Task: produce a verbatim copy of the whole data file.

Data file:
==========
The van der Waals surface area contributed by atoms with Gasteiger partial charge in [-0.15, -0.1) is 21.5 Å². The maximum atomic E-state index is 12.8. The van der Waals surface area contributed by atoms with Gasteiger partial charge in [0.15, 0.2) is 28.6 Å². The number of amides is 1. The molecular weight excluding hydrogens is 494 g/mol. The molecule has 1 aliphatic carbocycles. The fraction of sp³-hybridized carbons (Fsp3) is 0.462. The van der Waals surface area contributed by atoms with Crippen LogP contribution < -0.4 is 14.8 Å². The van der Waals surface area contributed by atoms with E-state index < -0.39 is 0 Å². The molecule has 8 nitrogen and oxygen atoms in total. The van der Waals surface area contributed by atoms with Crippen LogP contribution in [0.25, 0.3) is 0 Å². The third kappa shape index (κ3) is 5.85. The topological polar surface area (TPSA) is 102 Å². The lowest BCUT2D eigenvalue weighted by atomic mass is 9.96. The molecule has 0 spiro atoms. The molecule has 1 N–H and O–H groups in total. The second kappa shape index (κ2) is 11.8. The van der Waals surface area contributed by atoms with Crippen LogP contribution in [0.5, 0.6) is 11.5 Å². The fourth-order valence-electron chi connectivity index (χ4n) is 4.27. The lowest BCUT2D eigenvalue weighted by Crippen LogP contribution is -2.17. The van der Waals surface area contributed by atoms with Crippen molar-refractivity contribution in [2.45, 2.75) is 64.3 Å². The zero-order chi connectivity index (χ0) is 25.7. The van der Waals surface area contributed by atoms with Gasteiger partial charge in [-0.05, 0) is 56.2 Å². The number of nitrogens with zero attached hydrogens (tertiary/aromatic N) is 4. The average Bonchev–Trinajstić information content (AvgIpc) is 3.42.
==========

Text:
The van der Waals surface area contributed by atoms with Gasteiger partial charge in [-0.15, -0.1) is 21.5 Å². The maximum atomic E-state index is 12.8. The van der Waals surface area contributed by atoms with Gasteiger partial charge in [0.15, 0.2) is 28.6 Å². The number of amides is 1. The molecular weight excluding hydrogens is 494 g/mol. The molecule has 1 aliphatic carbocycles. The fraction of sp³-hybridized carbons (Fsp3) is 0.462. The van der Waals surface area contributed by atoms with Crippen LogP contribution < -0.4 is 14.8 Å². The van der Waals surface area contributed by atoms with E-state index < -0.39 is 0 Å². The molecule has 8 nitrogen and oxygen atoms in total. The van der Waals surface area contributed by atoms with Crippen LogP contribution in [0.25, 0.3) is 0 Å². The third kappa shape index (κ3) is 5.85. The topological polar surface area (TPSA) is 102 Å². The lowest BCUT2D eigenvalue weighted by atomic mass is 9.96. The molecule has 0 spiro atoms. The molecule has 1 N–H and O–H groups in total. The second kappa shape index (κ2) is 11.8. The van der Waals surface area contributed by atoms with Crippen LogP contribution in [0.5, 0.6) is 11.5 Å². The fourth-order valence-electron chi connectivity index (χ4n) is 4.27. The lowest BCUT2D eigenvalue weighted by Crippen LogP contribution is -2.17. The van der Waals surface area contributed by atoms with Crippen molar-refractivity contribution in [2.45, 2.75) is 64.3 Å². The zero-order chi connectivity index (χ0) is 25.7. The van der Waals surface area contributed by atoms with Gasteiger partial charge in [-0.05, 0) is 56.2 Å². The number of nitrogens with zero attached hydrogens (tertiary/aromatic N) is 4. The average Bonchev–Trinajstić information content (AvgIpc) is 3.42.